In this test case, tried in 1920, Harry E. Wootton, a Bisbee hardware dealer, was acquitted in 16 minutes by a jury from which employees of the railroads, copper companies and other big interests were barred.

The charge was kidnapping. The defense was imminent danger to the community.

Judge Samuel L. Pattee told the jury they could acquit Wootton if they believed there was a “real, threatened and actual danger of immediate destruction of life and property.”

Mr. Frankfurter ignored, or gave no weight to, powerful evidence that many strangers had sifted into Bisbee, that men and women had been threatened, and that the International Workers of the World, the predecessors of today’s Communists, were violently obstructing this nation’s war effort in many western areas.

Tried to promote revolution

The IWW had seized upon this country’s intense preoccupation with the war against Germany as an opportunity to make a revolution here at home. There were many Germans, Austrians and other continentals among them and, in the Bisbee trouble, there were many Mexicans. The sheriff insisted that these Mexicans included former Villistas who, of course, were violently anti-American.

TR wrote to Mr. Frankfurter:

The apologists for anarchy are never concerned for justice. They are solely concerned in seeing one king of criminal escape justice precisely as certain big businessmen and corporation lawyers have in the past been concerned in seeing another kind of criminal escape justice.”

He did not call Mr. Frankfurter an apologist for anarchy in so many words but he did say, flatly, “You are engaged in excusing men precisely like the Bolshevik who are murderers and encouragers of murder.”

A recent issue of the Catholic Worker, a radical, but, of course, not Communistic paper, the organ of the Catholic worker movement, discusses Mr. Frankfurter’s friendship for Harold Laski, the English Communist whose writings attack religion and who, also, is well received in Washington, and is more influential there than any other Englishman except Churchill.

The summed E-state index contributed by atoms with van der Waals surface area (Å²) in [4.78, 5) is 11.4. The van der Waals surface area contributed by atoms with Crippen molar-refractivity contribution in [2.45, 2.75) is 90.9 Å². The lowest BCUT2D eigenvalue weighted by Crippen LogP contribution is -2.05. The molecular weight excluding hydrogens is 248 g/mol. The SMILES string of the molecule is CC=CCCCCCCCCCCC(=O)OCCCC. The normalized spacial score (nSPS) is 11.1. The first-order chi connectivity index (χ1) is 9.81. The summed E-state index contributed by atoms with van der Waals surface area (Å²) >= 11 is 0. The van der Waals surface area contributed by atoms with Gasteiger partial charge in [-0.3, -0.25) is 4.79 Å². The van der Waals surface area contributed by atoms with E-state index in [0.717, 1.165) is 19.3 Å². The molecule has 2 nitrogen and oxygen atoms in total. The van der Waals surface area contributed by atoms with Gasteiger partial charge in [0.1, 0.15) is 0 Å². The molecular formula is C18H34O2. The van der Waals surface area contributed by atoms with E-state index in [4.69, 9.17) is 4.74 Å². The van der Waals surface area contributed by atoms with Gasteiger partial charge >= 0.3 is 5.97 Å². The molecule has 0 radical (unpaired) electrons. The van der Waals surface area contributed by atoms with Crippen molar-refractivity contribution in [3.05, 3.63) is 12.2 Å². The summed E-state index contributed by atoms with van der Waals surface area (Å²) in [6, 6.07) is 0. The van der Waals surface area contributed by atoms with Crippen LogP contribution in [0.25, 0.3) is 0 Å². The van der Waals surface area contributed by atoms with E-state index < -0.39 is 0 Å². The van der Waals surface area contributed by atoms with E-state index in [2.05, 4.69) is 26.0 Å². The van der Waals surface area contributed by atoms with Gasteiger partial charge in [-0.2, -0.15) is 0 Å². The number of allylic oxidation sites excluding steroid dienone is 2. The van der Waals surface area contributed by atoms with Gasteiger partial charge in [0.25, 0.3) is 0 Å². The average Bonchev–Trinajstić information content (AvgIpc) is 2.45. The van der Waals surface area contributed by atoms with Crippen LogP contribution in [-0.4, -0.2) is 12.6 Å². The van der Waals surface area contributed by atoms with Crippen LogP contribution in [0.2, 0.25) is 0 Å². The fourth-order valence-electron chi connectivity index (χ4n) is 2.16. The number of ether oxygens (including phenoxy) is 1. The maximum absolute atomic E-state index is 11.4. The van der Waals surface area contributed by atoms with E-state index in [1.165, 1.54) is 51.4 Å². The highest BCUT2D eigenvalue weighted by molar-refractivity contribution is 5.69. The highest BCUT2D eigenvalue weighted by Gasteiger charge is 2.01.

Arthur Sheehan, the editor, who spent a long time in Boston, writes that in 1937 he went to a forum at Ford Hall, Boston, to hear Mr. Laski. He reports that Mr. Frankfurter introduced Mr. Laski to the audience with the remark that the day he looked forward to in the year with the most joy was the day when Mr. Laski came to stay with him in his home in Massachusetts.

The Pittsburgh Press (August 17, 1944)



Pegler: On Wilson

By Westbrook Pegler

New York –
A visit to the screen show President Wilson allays any thought that this might be politically unhygienic entertainment for the American fighting people, even though it is a propaganda picture, heroizing a man who had at least a fair share of faults and arguing that the resistance of the historic little group of willful men in the Senate was, in the end, responsible for the present World War.

Without the benefit of counterpropaganda or argument, the young men and women of the American forces in this war might be persuaded that Mr. Wilson was a god and that none of the fault was his. However, the whole thing is very provocative so I think the result will be a reopening of the debate among those who see it.

And there are, fortunately, still many Americans around, even in the fighting services, who remember that Mr. Wilson, himself, was no less willful than Henry Cabot Lodge and that, the conduct of the whole American people after 1920, showed that they were fed up on Europe and didn’t want to commit themselves to intervention in Europe’s interminable wars, as the phrase went in those days.

Wilson bossy and patronizing

For the benefit of those who came into this world too late for personal observation of the issues and personalities, it will be recalled that Mr. Wilson was a very bossy and patronizing President, wherein he seems to have served as a model for the next man elected on the same ticket.